As promised, I’ll continue to report at the national level from time to time using CDC data. I’m also reporting on NC, my home state.
Over the past 2 weeks many have asked about the rise in new cases reported daily in the news. Are they increasing? – well, maybe a little. I’ll let you decide. Here are the daily new case numbers from the CDC, including both confirmed and “probable” new cases:
Here is how this translates into reported active cases:
After a precipitous 5 week drop beginning in early January, the new case count has plateaued over the last 3 weeks. But that’s not the whole story. Looking at the new case data by age, I see that the age 65 and over cohort counts continue to decline, while the 18-34 cohort is rising. I did not foresee this, but perhaps I should have. I did make the comment at the beginning of the year that if we wanted to reduce deaths quickly, we should vaccinate seniors first, but if we wanted to reduce cases quickly, we should vaccinate college students first. Nationally, after a rough start, we have by and large put seniors at the front of the line. As of yesterday, over 75% of those 65 and older have received at least one vaccine dose, verses about 40% of the total adult population. In total, over 106 million people have received at least one dose. I believe this is enough to arrest the spread among the population cohorts with measurable COVID mortality. As a result, the rise in youth COVID is unlikely to have any effect on the continued decline in daily COVID deaths. And even the plateauing of the daily case count will be short lived, as the pace of vaccination is so fast now (nearly 3 million per day) that the size of the “spreading” cohort will continue to be compressed.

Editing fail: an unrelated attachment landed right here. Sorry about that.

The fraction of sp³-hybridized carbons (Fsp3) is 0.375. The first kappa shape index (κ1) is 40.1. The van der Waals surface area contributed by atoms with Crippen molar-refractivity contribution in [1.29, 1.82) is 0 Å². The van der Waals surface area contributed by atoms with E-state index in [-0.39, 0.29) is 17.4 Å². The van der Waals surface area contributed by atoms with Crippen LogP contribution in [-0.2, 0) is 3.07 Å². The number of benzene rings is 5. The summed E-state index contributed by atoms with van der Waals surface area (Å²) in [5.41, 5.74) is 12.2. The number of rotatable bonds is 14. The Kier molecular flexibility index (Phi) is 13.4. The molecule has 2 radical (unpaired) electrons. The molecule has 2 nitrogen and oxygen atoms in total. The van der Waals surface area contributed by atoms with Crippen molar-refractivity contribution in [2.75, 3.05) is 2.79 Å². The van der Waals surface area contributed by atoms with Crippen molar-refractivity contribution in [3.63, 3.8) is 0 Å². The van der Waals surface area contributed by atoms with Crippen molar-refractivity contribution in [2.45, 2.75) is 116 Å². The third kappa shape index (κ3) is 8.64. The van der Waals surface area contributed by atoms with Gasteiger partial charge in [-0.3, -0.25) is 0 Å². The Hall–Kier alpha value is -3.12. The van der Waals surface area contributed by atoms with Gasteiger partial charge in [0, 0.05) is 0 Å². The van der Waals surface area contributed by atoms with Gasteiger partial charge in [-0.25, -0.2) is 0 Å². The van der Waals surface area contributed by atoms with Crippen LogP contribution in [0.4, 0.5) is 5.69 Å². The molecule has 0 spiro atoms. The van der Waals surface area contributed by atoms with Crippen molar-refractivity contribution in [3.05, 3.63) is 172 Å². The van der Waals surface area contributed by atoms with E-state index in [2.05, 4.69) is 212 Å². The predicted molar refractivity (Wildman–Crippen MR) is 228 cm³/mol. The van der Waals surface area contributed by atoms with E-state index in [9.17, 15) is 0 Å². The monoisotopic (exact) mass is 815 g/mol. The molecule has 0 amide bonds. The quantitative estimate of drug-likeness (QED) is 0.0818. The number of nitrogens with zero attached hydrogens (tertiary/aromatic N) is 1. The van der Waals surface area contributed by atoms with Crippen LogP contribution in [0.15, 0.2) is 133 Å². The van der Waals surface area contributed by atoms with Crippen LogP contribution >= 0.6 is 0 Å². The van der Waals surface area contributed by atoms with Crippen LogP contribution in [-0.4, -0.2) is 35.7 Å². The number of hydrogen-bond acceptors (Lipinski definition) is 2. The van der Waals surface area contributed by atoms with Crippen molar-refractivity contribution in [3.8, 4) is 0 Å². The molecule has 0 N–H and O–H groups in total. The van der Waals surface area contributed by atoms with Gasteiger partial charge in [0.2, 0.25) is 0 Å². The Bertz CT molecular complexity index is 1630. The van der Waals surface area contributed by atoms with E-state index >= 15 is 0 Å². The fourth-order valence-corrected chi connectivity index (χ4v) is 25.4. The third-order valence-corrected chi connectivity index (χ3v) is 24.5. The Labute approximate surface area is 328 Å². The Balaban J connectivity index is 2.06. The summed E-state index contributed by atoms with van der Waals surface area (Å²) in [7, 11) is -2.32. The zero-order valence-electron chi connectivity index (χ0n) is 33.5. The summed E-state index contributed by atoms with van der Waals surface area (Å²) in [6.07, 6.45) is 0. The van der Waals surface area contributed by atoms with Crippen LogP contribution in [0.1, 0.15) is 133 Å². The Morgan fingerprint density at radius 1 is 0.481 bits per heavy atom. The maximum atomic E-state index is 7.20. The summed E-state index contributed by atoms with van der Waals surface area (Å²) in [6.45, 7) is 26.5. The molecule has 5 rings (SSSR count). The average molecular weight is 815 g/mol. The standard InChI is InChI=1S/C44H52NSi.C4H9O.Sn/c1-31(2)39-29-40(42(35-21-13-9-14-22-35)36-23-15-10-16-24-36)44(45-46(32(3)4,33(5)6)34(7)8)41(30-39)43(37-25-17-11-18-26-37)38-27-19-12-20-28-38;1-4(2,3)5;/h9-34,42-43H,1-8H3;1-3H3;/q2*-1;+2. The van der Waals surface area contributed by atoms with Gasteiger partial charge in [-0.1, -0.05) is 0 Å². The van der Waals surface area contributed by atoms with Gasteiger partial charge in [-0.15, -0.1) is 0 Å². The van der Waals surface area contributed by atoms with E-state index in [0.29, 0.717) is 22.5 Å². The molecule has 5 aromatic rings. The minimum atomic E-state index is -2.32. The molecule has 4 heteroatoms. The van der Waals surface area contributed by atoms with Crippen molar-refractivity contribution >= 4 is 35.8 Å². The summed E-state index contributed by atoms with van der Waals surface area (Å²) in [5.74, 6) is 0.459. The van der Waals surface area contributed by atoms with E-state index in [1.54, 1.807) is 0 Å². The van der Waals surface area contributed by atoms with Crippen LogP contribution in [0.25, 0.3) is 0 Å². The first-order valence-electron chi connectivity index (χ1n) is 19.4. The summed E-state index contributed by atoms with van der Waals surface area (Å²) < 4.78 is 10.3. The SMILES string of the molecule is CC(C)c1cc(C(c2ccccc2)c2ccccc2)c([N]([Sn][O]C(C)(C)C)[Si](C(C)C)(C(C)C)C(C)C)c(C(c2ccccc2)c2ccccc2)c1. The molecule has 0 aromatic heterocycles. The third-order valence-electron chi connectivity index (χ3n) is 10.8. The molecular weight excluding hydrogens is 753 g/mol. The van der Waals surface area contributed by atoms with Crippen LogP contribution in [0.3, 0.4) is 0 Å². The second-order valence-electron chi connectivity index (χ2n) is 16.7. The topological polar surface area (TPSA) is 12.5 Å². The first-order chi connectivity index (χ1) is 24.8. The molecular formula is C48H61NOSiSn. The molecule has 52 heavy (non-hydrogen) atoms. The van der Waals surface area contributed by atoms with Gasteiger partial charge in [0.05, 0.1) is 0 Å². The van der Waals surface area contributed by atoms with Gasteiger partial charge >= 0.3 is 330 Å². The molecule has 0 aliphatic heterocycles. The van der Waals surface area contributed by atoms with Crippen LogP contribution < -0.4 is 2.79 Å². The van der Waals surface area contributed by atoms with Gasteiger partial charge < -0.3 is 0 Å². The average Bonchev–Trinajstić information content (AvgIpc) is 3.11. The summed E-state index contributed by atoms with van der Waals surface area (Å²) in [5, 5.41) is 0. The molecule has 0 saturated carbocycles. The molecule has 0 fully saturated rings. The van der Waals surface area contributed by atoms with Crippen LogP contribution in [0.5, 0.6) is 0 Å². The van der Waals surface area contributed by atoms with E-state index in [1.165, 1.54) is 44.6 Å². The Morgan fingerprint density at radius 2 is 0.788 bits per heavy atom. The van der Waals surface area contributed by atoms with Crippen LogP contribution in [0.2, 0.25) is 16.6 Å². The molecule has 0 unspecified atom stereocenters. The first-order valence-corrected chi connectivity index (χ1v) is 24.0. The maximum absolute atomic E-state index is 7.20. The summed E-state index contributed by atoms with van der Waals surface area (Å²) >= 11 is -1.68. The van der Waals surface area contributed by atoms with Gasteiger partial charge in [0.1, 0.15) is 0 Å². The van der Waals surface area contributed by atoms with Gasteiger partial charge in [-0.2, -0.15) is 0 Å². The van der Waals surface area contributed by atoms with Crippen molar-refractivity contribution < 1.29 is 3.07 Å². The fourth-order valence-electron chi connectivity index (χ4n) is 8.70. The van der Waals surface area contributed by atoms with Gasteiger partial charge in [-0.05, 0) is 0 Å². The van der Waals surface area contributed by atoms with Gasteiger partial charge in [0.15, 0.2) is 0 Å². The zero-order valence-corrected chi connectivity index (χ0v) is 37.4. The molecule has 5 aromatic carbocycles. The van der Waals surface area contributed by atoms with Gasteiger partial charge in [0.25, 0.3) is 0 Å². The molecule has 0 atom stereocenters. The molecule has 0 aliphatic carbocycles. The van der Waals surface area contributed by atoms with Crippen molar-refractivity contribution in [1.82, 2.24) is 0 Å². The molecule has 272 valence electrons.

Below is the national daily death count. The brown line is my daily death model, in which I have a high degree of confidence. As expected, the daily death count continues to fall. It’s now been 9 days since we had a 1,000 death day. I’m projecting an average of less than 700 per day by April 22.
IHME is more pessimistic, projecting about 960 per day on April 22. However, I’m seeing continual improvements in daily deaths per active case. Here is the graph of daily deaths per 1,000 known active cases, still relatively stable, but falling from an average of 2.6 per 1,000 active cases to 2.1 per 1,000 active cases over the past several months. This makes sense, as the majority of COVID deaths occurred in the over age 65 cohort, and that group is now largely protected. I believe we’ll see further declines in daily deaths per active case as the new cases are skewed younger.
And here are the absolute daily deaths in the U.S. from last August to date, trending in a good direction.
It’s beyond the time I have in a day to track multiple states without good raw testing and cases data. I will, however, continue to track North Carolina (raw data from the NC DHHS website). Here is what it looks like as of yesterday:
We see a gradual rise over the past 3 weeks, then a drop over the past 3 days. We can’t read anything into this, as North Carolina has not reported data since April 1st (probably due to Easter weekend). When NC reports again (I expect tomorrow), the numbers will pop back up again.
Here is the new reported case graph for NC. Running about the same level as last summer.
And daily NC deaths. It’s nice to see the numbers continuing to improve…
So that’s it for today. I’ll report again in a week or two.
–Shane Chalke, FSA